What’s Next for Netflix as Basic Needs Cost More Now

TA boom in streaming video services, such as Netflix, Disney+ and Peacock, was triggered by the pandemic. Netflix added 54.6million subscribers between 2020 and 2021. This was six months after the global government had closed down, and many people were looking for entertainment at home. The company has lost 25 employees from its marketing team and is now trying to limit its unprecedented growth.

Netflix’s losses weren’t simply theirs to bear. In the aftermath of Netflix’s results, other streaming services have taken a hit—Disney, Paramount, and Warner Bros. All three streaming service providers, Discovery, also saw their stock prices drop. The same week that Netflix cut some of its marketing team, CNN+, the news service’s foray into streaming, shuttered.

It all raises the question: Was the pandemic peak streaming, and we’re now on a perpetual downward slope? On the heels of its April 19 letter to shareholders—where Netflix said it lost 200,000 subscribers instead of growing by millions as expected—the company lost $60 billion in market capitalization in just over a week. Netflix states that it anticipates losing two million additional subscribers in its second quarter of 2022.

“In 2020, people were locked at home and you couldn’t do anything but watch TV,” says Maria Rua Aguete, senior director of media and entertainment at London-based consultancy Omdia, which regularly analyzes the state of the streaming market. “It’s only natural to go down after a boom.”

As user demographics and costs of basic services continue to rise, the next question is: How will streaming services find their new norm?

YouTube and TikTok have a tough time with streaming.

It’s not just that pandemic viewing habits may be reverting. For one thing, viewers may be overwhelmed and exhausted by the plethora of services available, according to a Nielsen study—which found nearly half of users felt that way, even if they generally like the ability to watch streaming video.

“The number of video streaming services in the U.S. has reached a ceiling,” says Rua Aguete.

At the same time, there’s a potential generational shift.

“If there is a reckoning coming, it’s because all emerging data suggests millennials and Gen Z are not only less interested in streaming TV and film than the previous generation, they are also consuming more content on YouTube and TikTok,” says Andrew A. Rosen, founder of streaming service analyst PARQOR, and a former Viacom executive.

Consulting firm Deloitte noticed this problem in their 2022 digital media trends study. Ampere research shows that the youngest Netflix users in certain markets are expected to be aged between 24 and 44, instead of 18-24.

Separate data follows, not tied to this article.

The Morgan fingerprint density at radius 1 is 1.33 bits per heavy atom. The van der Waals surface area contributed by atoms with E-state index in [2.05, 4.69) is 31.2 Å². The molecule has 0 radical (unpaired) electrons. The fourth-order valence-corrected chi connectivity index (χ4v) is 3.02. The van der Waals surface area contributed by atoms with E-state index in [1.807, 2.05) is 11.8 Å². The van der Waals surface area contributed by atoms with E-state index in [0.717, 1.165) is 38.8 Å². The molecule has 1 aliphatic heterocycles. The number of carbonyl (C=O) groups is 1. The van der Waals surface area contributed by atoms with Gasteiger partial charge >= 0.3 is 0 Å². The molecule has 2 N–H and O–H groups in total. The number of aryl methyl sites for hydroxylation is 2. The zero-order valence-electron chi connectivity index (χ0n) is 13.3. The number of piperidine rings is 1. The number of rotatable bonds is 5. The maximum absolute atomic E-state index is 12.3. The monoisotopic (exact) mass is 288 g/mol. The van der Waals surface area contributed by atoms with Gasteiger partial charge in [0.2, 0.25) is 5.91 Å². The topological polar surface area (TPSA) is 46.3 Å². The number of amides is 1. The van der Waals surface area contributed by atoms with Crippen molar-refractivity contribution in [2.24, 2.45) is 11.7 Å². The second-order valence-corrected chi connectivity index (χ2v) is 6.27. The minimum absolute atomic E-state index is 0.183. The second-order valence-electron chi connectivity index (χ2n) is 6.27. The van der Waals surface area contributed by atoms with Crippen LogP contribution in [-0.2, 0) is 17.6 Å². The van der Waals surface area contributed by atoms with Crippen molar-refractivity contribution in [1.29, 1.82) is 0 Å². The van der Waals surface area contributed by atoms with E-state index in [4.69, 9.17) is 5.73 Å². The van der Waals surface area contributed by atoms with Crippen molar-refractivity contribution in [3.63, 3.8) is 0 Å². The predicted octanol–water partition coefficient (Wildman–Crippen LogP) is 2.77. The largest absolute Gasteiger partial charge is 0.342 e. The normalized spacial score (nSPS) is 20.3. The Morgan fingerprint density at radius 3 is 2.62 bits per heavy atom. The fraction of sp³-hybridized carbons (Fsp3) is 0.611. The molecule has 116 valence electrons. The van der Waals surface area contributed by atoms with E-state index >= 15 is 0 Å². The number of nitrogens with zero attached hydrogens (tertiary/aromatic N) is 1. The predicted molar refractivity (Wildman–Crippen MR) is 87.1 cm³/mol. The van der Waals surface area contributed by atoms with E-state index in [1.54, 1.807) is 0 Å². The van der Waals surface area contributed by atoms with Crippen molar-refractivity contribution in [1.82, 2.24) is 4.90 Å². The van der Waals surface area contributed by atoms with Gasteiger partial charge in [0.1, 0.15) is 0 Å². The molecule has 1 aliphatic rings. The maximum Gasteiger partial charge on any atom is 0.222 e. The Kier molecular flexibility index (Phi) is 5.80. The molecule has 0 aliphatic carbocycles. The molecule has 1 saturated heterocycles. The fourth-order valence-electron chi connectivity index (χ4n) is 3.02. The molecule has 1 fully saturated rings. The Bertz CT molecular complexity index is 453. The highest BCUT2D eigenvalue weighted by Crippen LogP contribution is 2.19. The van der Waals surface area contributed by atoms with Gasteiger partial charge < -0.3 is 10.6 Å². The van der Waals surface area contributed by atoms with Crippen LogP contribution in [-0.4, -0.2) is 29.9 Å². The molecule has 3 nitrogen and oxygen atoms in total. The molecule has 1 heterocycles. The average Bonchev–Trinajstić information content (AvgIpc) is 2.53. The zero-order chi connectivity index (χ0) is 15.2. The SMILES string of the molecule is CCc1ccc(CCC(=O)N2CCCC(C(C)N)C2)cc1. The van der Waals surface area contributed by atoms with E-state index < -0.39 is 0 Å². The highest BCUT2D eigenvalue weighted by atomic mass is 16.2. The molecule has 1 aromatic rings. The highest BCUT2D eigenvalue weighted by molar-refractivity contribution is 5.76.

Living costs are rising

The possibility that Netflix will increase some account sharing restrictions could be especially detrimental to younger people, who may have become accustomed to sharing Netflix passwords. But it’s not just younger generations—cost of living increases are squeezing users of all ages.

“With gas and electricity bills going up massively, you almost worry about switching the TV on at all,” says Emma Heath, 52, of Northampton, England, who recently cancelled Netflix, along with her satellite TV. The U.S. has seen inflation rise to a record 40 years ago, while it is at its highest level in 30 years.

Rua Aguete says: “Inflation is going up, the cost of living is going up. If in 2020, we took six or seven services, do we need them all now?”

Netflix and other streaming services are seeing their prices rise as people struggle with rising fuel costs. In January, Netflix told U.S. consumers that its standard two-screen service would rise to $15.49—the second price increase in two years. Soon after, a similar rise was seen in the U.K. Kantar’s research found that almost four-fifths of all U.K. households intend to end their paid streaming video services.

All of these factors can make streaming services struggling to be noticed among the pack more troubling. Netflix rose to prominence by doing just that—with original hit shows like Orange is The New BlackIt is ad-free. Rosen claims that things have changed.

“To date, Netflix has driven a tightly constructed narrative around a subscription model only, and the objective of ‘we want to entertain the world’,” says Rosen. “Until the past two quarters, it has defied market concerns for its billions in debt that funded the content spending to pursue that objective.”

Netflix couldn’t be reached for comment.

What’s next for Netflix and streaming

Netflix has said it’s looking at an ad-supported tier that would cost less. “Think of us as quite open to offering even lower prices with advertising as a consumer choice,” Netflix co-founder Reed Hastings said on a conference call with analysts after the results were announced, though there was no formal indication in the shareholder’s letter that the company would be pursuing an ad-supported model.

It would follow in the steps of competitors, who offer similar pricing options for customers worried about their cash. It’s not all bad news, either: according to Omdia’s analysis, Hulu and Peacock have each managed to increase and maintain their average revenue per user by introducing a half-price, ad-supported option.

Still, Rua Aguete doesn’t believe Netflix is losing its prominent place in the industry any time soon. Netflix’s subscriber gains in Asia-Pacific offset its losses in Europe, Canada and the United States. While the company’s first quarter results were disappointing, and may signal the tide turning, they weren’t necessarily terminal. “It’s challenging times,” says Rua Aguete. “Things are not fantastic around the world, but yes, there is still growth in some countries.”

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